The Oregon Wolf Conservation and Management Plan was modeled after those written in Montana and Idaho; until a year ago Wyoming did not have a federally approved plan. The Oregon wolf plan applies to all lands in Oregon except Indian reservations under sovereign tribal authority.
The 189-page document covers wolf-livestock conflicts, working dog and pet loss, wolf-ungulate predation, interaction with other carnivores and humans, and economic considerations.
The Commission left three issues to the discretion of the Oregon Legislature andndash; classifying the wolf as a "special status" or non-game mammal, allowing livestock owners without a permit to shoot a wolf caught in the act of killing livestock on their land, and creating a compensation program to mitigate for the loss of domestic livestock due to wolf depredation.
In 2011 a compensation bill was passed by the legislature and signed that August by Gov. John Kitzhaber. The Oregon Department of Agriculture wrote the rules for the law by the end of the year and in spring 2012, the first payments, supported by both federal and state funds, were paid out to Wallowa County ranchers.
Compensation committees have been formed in other counties. Since last spring's pay-outs, Baker and Umatilla ranchers have suffered confirmed livestock losses to wolves as well qualifying them for reimbursement of market value of their losses.
Money distributed through the state's compensation program must also pay for nonlethal deterrents. Counties can put in for equipment to protect livestock from wolves. Radio-activated guard boxes emit loud sounds when a collared wolf comes within its range, and fladry, or electrified flagged fencing, a European method to scare away wolves from enclosed pastures, and range riders can be hired to monitor collared wolves.
Wolves may be considered for statewide delisting once the population reaches four breeding pairs for three consecutive years in Eastern Oregon. To date, five packs qualify, starting the clock to wolves being delisted.
The plan says wolves involved in chronic depredation may be killed by Oregon Department of Fish and Wildlife or USDA Wildlife Services personnel. In the summer of 2010 both agencies were sued for exercising this authority.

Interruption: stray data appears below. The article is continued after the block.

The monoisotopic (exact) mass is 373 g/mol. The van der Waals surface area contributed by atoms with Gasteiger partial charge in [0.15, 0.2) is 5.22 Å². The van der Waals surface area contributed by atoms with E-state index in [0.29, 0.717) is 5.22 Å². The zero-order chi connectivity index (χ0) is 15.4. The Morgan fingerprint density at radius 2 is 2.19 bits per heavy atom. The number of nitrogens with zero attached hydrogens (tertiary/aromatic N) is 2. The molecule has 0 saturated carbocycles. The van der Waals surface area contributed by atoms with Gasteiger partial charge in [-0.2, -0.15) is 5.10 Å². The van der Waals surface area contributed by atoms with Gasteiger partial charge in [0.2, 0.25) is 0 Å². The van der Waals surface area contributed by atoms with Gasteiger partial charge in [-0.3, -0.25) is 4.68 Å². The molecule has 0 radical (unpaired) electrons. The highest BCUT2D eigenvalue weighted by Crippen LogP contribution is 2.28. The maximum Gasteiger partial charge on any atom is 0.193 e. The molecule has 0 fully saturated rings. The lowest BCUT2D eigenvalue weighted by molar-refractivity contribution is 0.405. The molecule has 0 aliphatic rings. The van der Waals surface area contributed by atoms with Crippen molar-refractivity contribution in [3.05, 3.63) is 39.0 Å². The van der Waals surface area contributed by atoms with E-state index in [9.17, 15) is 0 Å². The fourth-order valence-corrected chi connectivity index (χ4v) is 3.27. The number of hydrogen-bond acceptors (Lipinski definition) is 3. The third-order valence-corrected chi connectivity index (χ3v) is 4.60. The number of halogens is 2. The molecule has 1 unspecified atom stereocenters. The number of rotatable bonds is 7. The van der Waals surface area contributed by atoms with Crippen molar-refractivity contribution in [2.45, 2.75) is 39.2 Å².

The following spring, state biologists killed two wolves in Wallowa County when federal and state officials deemed that the Imnaha wolf pack's kills were chronic depredation. In September, the state again moved to lethal control, but was stopped by an injunction filed Oct. 10. The suit is on-going.
Once the wolf is delisted, which could happen in as few as three years, more options would be available to address wolf-livestock conflict. Wolves may be considered for statewide delisting once the population reaches four breeding pairs for three consecutive years in Eastern Oregon.
The plan calls for managing wolves in Western Oregon as if the species remains listed until the Western Oregon wolf population reaches four breeding pairs. This means, for example, that a landowner would be required to obtain a permit to address depredation problems using injurious harassment.
While there are five to seven breeding pairs, landowners may kill a wolf involved in chronic depredation with a permit. Five to seven breeding pairs is considered the management population objective, or Phase 2.
Under Phase 3 (seven breeding pairs), wolves caught in the act of killing livestock on public or private land may be killed without a permit. In addition, a limited controlled hunt could be allowed to decrease chronic depredation or reduce pressure on wild ungulate populations.